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CEO DATELINE – Academic groups criticize White House ‘patriotic education’ push

Sept. 25, 2020

A Trump administration effort to downplay the role of racism in U.S. history as taught in classrooms received a sharp rebuke from associations representing historians and other scholars, who called it “political theater.”

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President Donald Trump announced Sept. 17 he would form a commission  to develop a “patriotic education” curriculum to be taught in public schools. During a ceremony at the National Archives in Washington, D.C., the president decried “a twisted set of lies” that taught students that systemic racism exists in America, going so far as calling such teachings “child abuse,” according to NPR.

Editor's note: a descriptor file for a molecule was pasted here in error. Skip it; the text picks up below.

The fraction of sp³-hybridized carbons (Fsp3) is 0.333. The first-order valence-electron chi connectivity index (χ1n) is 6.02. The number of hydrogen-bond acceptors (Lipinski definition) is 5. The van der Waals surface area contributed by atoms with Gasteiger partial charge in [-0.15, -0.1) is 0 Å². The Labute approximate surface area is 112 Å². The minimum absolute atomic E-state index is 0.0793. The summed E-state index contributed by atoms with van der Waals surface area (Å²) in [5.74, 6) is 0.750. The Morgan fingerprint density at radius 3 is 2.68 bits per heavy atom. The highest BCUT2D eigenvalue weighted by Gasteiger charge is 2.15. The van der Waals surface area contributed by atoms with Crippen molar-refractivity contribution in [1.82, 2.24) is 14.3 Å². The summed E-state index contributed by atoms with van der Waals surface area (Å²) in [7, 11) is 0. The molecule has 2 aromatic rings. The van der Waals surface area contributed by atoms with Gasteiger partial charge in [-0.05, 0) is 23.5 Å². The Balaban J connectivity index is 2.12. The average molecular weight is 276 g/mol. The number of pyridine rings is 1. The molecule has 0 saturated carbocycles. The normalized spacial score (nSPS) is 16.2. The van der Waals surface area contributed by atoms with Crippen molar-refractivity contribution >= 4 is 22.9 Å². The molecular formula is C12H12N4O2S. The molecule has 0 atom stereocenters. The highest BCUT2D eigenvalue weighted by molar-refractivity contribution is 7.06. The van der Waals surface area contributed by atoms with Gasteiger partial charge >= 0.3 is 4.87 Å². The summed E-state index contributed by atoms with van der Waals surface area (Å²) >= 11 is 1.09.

However, the American Historical Association blasted Trump’s remarks in a statement co-signed by 29 organizations representing a wide range of scholars. AHA noted that no associations nor historians were consulted about the event. The group added that it watched the president’s “ill-informed observations about American history and history education reluctantly and with dismay.”

“The event was clearly a campaign stunt, deploying the legitimating backdrop of the Rotunda, home of the nation’s founding documents, to draw distinctions between the two political parties on education policy, tie one party to civil disorder, and enable the president to explicitly attack his opponent,” AHA said.

AHA said Trump’s actions were "political theater" to stoke "culture wars that are meant to distract Americans from other, more pressing current issues.” The group added it only reluctantly spoke out on this issue as “we are not interested in inflating a brouhaha that is a mere sideshow to the many perils facing our nation at this moment.”

Other signatories of the statement include the American Anthropological Association, American Sociological Association and American Studies Association.